Estimated Monthly Savings: $75
Prescription drugs are expensive â€” with or without health insurance. However, you don’t need to blindly accept a high price tag. There are ways to drive down the cost of your medicine. Here areÂ seven tips for saving money on prescriptions.
- Talk to your physician and pharmacist. Remember, it’s OK to ask for help. In fact, it’s a great place to start. Your physician can suggest cheaper, but equally effective alternativesÂ by brand or dose, while your pharmacist canÂ provide a discount or identify an assistance program you’re eligible for, among other things.
- Go generic. Per the U.S. Food & Drug Administration, a generic drug costs, on average, 80% to 85% less than its brand-name counterpart. Plus, research shows they’re generally as effective as the original. The FDA maintains strict standards when it comes to approving generic drugs, but if you’re wary ofÂ foregoingÂ a brand-name medicine, again, talk to your physician. Chances are, they’ll assuage yourÂ fears.
- Ask your doctor for samples. This request can prove particularly helpful if you’re trying to determineÂ whether a brand-name prescription works better for you â€” orÂ ifÂ the genericÂ hasn’t hit the market yet.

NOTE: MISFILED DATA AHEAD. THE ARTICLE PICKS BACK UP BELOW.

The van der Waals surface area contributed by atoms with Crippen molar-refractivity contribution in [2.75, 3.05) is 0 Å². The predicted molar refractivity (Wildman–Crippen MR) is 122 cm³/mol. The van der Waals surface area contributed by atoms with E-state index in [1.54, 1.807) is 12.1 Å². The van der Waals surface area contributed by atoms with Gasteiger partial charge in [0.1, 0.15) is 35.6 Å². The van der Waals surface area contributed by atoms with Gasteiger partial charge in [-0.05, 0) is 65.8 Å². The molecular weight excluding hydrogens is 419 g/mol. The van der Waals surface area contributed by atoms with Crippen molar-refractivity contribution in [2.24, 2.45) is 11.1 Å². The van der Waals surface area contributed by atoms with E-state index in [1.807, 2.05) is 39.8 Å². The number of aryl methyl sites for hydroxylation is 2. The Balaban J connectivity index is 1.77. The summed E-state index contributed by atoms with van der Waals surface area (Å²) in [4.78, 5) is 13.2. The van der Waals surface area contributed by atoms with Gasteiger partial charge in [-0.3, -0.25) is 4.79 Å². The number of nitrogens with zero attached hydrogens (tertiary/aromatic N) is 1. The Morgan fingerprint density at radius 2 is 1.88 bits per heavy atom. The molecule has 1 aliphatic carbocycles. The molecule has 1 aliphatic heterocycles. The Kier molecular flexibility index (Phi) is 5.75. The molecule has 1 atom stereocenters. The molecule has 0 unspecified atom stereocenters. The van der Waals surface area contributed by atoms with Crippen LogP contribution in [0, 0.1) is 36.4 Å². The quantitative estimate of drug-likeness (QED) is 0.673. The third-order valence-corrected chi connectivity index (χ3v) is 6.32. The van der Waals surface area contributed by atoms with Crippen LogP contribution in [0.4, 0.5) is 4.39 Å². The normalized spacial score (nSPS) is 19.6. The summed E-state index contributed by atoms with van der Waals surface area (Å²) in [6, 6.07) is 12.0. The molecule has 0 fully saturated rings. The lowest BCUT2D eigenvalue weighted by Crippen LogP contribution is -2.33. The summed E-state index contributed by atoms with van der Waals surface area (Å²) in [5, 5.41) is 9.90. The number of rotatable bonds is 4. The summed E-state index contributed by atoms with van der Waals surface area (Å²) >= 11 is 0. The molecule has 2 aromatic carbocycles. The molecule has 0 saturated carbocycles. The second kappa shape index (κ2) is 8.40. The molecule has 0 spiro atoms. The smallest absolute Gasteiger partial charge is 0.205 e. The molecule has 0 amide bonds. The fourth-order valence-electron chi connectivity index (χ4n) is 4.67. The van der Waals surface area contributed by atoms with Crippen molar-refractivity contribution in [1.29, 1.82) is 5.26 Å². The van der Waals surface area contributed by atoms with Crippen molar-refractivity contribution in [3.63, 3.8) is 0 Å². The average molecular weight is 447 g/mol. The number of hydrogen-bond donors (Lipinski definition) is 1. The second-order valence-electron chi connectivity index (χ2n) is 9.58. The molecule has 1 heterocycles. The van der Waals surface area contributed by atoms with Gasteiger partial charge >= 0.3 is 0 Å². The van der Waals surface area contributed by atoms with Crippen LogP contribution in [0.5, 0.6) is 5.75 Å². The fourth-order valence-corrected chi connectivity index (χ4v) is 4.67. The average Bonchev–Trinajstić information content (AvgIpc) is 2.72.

- Comparison-shop. Believe it or not, prescription drug prices vary widely from pharmacy to pharmacy, so before you decide where to take your business, do a little research. Several websites and apps aggregate how many popular chains charge for certain drugsÂ to help youÂ find the best deal.
- Use a preferred pharmacy. Some health insurance providers haveÂ “preferred” chains that will chargeÂ patients a lower co-pay on certain medications. Call your insurer directly to inquire what places and prescriptions are eligible.
- Search for coupons. There’s a good chance you’ll find a coupon or code online that can significantly lowerÂ a prescription’s price. InÂ fact, the aforementioned websites andÂ apps that help you comparison-shopÂ also oftenÂ flag manufacturer’sÂ coupons.Â Those couponsÂ sometimes appear on the drug company’s website as well.
- Order a 90-day supply. Yes, buying in bulk can save you on medication, too. A 90-day supply of pills often costs less than the standard 30-day supply, particularly when you’re shopping at a community pharmacy or looking into mail-order prescriptions. Just be sure to vet any service you’re thinking of using thoroughly before ordering pills online. There are certainly untrustworthy vendors out there.
You can find more ways to save on your monthly expenses by visiting our blog.